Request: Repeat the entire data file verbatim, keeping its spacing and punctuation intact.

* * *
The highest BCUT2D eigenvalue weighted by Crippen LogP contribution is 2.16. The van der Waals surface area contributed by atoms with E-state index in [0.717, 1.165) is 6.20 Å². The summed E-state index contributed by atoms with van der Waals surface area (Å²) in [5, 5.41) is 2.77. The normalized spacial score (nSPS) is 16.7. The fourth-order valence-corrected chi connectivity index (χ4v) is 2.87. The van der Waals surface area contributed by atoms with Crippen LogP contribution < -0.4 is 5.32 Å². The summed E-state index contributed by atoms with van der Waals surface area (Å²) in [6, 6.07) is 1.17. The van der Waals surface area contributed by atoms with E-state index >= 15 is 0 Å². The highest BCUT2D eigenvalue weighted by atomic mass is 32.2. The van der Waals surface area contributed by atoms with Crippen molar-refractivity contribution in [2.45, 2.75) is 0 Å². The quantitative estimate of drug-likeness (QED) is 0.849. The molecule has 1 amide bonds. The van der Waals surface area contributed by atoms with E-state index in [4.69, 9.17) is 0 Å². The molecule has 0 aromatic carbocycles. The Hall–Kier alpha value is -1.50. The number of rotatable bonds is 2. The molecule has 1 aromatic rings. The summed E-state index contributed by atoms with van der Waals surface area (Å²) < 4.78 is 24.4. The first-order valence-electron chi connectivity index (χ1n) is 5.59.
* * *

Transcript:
The highest BCUT2D eigenvalue weighted by Crippen LogP contribution is 2.16. The van der Waals surface area contributed by atoms with E-state index in [0.717, 1.165) is 6.20 Å². The summed E-state index contributed by atoms with van der Waals surface area (Å²) in [5, 5.41) is 2.77. The normalized spacial score (nSPS) is 16.7. The fourth-order valence-corrected chi connectivity index (χ4v) is 2.87. The van der Waals surface area contributed by atoms with Crippen LogP contribution < -0.4 is 5.32 Å². The summed E-state index contributed by atoms with van der Waals surface area (Å²) in [6, 6.07) is 1.17. The van der Waals surface area contributed by atoms with E-state index >= 15 is 0 Å². The highest BCUT2D eigenvalue weighted by atomic mass is 32.2. The van der Waals surface area contributed by atoms with Crippen molar-refractivity contribution in [2.45, 2.75) is 0 Å². The quantitative estimate of drug-likeness (QED) is 0.849. The molecule has 1 amide bonds. The van der Waals surface area contributed by atoms with E-state index in [4.69, 9.17) is 0 Å². The molecule has 0 aromatic carbocycles. The Hall–Kier alpha value is -1.50. The number of rotatable bonds is 2. The molecule has 1 aromatic rings. The summed E-state index contributed by atoms with van der Waals surface area (Å²) < 4.78 is 24.4. The first-order valence-electron chi connectivity index (χ1n) is 5.59.